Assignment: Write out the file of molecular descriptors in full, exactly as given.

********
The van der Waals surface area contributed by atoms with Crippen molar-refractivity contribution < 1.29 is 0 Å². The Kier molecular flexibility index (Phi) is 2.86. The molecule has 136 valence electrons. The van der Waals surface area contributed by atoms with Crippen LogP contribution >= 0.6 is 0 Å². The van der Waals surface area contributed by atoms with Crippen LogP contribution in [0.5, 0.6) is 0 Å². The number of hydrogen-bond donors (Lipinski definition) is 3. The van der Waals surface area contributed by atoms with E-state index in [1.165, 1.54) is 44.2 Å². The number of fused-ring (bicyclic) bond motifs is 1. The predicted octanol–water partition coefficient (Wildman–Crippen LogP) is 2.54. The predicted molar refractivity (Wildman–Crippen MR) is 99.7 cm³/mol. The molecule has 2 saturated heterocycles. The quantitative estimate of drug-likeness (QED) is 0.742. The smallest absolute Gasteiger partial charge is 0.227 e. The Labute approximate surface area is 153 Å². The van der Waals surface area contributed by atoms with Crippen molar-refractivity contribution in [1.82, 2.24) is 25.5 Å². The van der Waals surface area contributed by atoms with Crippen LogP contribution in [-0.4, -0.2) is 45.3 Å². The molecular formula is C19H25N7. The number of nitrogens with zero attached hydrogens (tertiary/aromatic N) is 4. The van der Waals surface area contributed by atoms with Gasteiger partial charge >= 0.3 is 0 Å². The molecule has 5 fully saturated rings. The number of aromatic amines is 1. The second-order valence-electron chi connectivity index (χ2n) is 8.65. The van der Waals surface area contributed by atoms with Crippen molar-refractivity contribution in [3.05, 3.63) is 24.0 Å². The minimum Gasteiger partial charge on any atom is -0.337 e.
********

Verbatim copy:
The van der Waals surface area contributed by atoms with Crippen molar-refractivity contribution < 1.29 is 0 Å². The Kier molecular flexibility index (Phi) is 2.86. The molecule has 136 valence electrons. The van der Waals surface area contributed by atoms with Crippen LogP contribution >= 0.6 is 0 Å². The van der Waals surface area contributed by atoms with Crippen LogP contribution in [0.5, 0.6) is 0 Å². The number of hydrogen-bond donors (Lipinski definition) is 3. The van der Waals surface area contributed by atoms with E-state index in [1.165, 1.54) is 44.2 Å². The number of fused-ring (bicyclic) bond motifs is 1. The predicted octanol–water partition coefficient (Wildman–Crippen LogP) is 2.54. The predicted molar refractivity (Wildman–Crippen MR) is 99.7 cm³/mol. The molecule has 2 saturated heterocycles. The quantitative estimate of drug-likeness (QED) is 0.742. The smallest absolute Gasteiger partial charge is 0.227 e. The Labute approximate surface area is 153 Å². The van der Waals surface area contributed by atoms with Crippen molar-refractivity contribution in [1.82, 2.24) is 25.5 Å². The van der Waals surface area contributed by atoms with Crippen LogP contribution in [-0.4, -0.2) is 45.3 Å². The molecular formula is C19H25N7. The number of nitrogens with zero attached hydrogens (tertiary/aromatic N) is 4. The van der Waals surface area contributed by atoms with Gasteiger partial charge >= 0.3 is 0 Å². The molecule has 5 fully saturated rings. The number of aromatic amines is 1. The second-order valence-electron chi connectivity index (χ2n) is 8.65. The van der Waals surface area contributed by atoms with Crippen molar-refractivity contribution in [3.05, 3.63) is 24.0 Å². The minimum Gasteiger partial charge on any atom is -0.337 e.